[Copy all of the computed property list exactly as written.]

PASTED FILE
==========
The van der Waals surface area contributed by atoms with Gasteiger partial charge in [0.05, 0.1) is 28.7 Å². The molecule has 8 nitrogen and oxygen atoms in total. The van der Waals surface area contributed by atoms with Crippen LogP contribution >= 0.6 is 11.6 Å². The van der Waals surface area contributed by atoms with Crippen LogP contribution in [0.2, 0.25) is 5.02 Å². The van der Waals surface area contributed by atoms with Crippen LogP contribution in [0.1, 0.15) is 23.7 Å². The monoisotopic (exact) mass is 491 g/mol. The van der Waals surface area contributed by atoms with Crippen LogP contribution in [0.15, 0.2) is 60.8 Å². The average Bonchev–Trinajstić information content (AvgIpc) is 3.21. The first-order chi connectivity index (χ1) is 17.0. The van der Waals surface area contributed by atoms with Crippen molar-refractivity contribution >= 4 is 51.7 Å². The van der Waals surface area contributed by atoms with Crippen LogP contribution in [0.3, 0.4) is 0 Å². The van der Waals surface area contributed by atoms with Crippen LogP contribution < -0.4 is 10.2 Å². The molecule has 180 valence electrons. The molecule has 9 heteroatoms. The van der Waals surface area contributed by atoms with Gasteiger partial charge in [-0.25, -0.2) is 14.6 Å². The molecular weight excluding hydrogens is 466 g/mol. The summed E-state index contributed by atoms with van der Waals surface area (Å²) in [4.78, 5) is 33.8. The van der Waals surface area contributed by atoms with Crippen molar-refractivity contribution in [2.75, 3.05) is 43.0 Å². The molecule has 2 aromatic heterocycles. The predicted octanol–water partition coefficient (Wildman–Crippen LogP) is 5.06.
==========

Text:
The van der Waals surface area contributed by atoms with Gasteiger partial charge in [0.05, 0.1) is 28.7 Å². The molecule has 8 nitrogen and oxygen atoms in total. The van der Waals surface area contributed by atoms with Crippen LogP contribution >= 0.6 is 11.6 Å². The van der Waals surface area contributed by atoms with Crippen LogP contribution in [0.2, 0.25) is 5.02 Å². The van der Waals surface area contributed by atoms with Crippen LogP contribution in [0.1, 0.15) is 23.7 Å². The monoisotopic (exact) mass is 491 g/mol. The van der Waals surface area contributed by atoms with Crippen LogP contribution in [0.15, 0.2) is 60.8 Å². The average Bonchev–Trinajstić information content (AvgIpc) is 3.21. The first-order chi connectivity index (χ1) is 17.0. The van der Waals surface area contributed by atoms with Crippen molar-refractivity contribution >= 4 is 51.7 Å². The van der Waals surface area contributed by atoms with Crippen LogP contribution in [0.3, 0.4) is 0 Å². The van der Waals surface area contributed by atoms with Crippen LogP contribution < -0.4 is 10.2 Å². The molecule has 180 valence electrons. The molecule has 9 heteroatoms. The van der Waals surface area contributed by atoms with Gasteiger partial charge in [-0.25, -0.2) is 14.6 Å². The molecular weight excluding hydrogens is 466 g/mol. The summed E-state index contributed by atoms with van der Waals surface area (Å²) in [4.78, 5) is 33.8. The van der Waals surface area contributed by atoms with Crippen molar-refractivity contribution in [2.75, 3.05) is 43.0 Å². The molecule has 2 aromatic heterocycles. The predicted octanol–water partition coefficient (Wildman–Crippen LogP) is 5.06.